The show the exhibitor attended had less campaign competition as a result and became a much easier show in which her cat could final.

Was her intent to lure the top cats to one show while she went to another? Or was it a just a last minute campaign decision to go to the fly show with her one cat instead of her original show with her stuffer cats? If her actions were innocent, then this is another example where stuffing is responsible for leaving a nasty taste in people's mouths. If her action was deliberate then it is shameful. Either way, is this the sort of thing we want to see on the national campaign scene?

Judges Studying National Standings

It appeared that more than one judge this season was actively basing their finals on moving cats up or down in the national standings. Should a judge be looking at the epoints of the national campaign cats to see how many points a certain cat needs to make it into the top 25? Obviously not - yet that is exactly what appears to have been happening.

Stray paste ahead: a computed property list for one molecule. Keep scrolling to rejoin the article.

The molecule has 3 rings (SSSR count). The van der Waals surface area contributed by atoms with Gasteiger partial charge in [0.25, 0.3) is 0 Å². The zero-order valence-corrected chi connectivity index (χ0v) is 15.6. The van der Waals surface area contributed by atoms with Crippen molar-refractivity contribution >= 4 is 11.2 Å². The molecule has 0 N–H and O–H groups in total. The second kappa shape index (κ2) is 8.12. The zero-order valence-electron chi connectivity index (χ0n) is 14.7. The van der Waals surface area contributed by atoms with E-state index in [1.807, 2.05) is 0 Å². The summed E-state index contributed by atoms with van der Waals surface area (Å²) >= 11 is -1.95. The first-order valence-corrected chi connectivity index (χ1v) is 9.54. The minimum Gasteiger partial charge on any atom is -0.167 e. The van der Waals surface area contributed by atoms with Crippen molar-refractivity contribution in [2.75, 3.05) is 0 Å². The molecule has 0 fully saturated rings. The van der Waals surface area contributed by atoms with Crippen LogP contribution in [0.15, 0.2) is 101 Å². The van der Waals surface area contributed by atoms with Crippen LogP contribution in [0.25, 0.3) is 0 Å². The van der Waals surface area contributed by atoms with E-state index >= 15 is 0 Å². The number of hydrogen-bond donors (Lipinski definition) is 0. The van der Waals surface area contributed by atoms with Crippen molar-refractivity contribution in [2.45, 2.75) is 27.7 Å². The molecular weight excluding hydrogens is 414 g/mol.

It begs the question - Should a judge be following the national standings? Should national standings influence where a judge finals (or doesn't final) a cat? Should a judge be campaigning their own cat one week and then judging their competition the next - with the power to influence their competion's success or lack of finals?

The Future

At a time when sport is threatened by unhealthy competition resulting in doping, performance enhancing drugs, Olympic judging scandals and other unfair practices, it is hoped that the leadership in the cat fancy will inspire present and future generations of fanciers to take a higher road.

The sportsman’s prayer says:

When the Great Scorer comes to write,
He will not write whether you won or lost,
but how you played the game.

Perhaps there is a lesson in this for the cat fancy... and perhaps for the game of life as well.  

THE QUESTION

Will the leadership of the cat fancy step forward
and eliminate the prolifer
ation of
unethical, distasteful and unsportsmanlike campaign tactics?